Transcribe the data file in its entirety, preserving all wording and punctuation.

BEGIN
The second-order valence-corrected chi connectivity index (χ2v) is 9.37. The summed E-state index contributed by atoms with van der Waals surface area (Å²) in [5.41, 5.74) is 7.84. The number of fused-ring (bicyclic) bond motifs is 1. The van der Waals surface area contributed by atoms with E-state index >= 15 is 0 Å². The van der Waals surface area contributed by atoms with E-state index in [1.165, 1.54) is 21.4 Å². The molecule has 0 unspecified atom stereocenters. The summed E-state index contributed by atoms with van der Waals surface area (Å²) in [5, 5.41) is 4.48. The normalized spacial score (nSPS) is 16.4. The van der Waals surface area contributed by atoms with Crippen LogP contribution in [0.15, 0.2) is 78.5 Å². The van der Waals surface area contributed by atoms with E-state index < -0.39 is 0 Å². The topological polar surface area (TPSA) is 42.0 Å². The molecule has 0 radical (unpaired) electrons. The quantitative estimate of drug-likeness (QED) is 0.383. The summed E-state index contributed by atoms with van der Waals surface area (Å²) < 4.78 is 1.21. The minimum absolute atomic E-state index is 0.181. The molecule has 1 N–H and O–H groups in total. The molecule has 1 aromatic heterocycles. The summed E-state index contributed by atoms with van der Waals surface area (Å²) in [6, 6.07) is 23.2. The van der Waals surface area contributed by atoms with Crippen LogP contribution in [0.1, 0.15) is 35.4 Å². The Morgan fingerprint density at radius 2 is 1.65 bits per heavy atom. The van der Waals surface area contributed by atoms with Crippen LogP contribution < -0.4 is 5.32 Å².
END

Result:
The second-order valence-corrected chi connectivity index (χ2v) is 9.37. The summed E-state index contributed by atoms with van der Waals surface area (Å²) in [5.41, 5.74) is 7.84. The number of fused-ring (bicyclic) bond motifs is 1. The van der Waals surface area contributed by atoms with E-state index >= 15 is 0 Å². The van der Waals surface area contributed by atoms with E-state index in [1.165, 1.54) is 21.4 Å². The molecule has 0 unspecified atom stereocenters. The summed E-state index contributed by atoms with van der Waals surface area (Å²) in [5, 5.41) is 4.48. The normalized spacial score (nSPS) is 16.4. The van der Waals surface area contributed by atoms with Crippen LogP contribution in [0.15, 0.2) is 78.5 Å². The van der Waals surface area contributed by atoms with E-state index < -0.39 is 0 Å². The topological polar surface area (TPSA) is 42.0 Å². The molecule has 0 radical (unpaired) electrons. The quantitative estimate of drug-likeness (QED) is 0.383. The summed E-state index contributed by atoms with van der Waals surface area (Å²) < 4.78 is 1.21. The minimum absolute atomic E-state index is 0.181. The molecule has 1 N–H and O–H groups in total. The molecule has 1 aromatic heterocycles. The summed E-state index contributed by atoms with van der Waals surface area (Å²) in [6, 6.07) is 23.2. The van der Waals surface area contributed by atoms with Crippen LogP contribution in [0.1, 0.15) is 35.4 Å². The Morgan fingerprint density at radius 2 is 1.65 bits per heavy atom. The van der Waals surface area contributed by atoms with Crippen LogP contribution < -0.4 is 5.32 Å².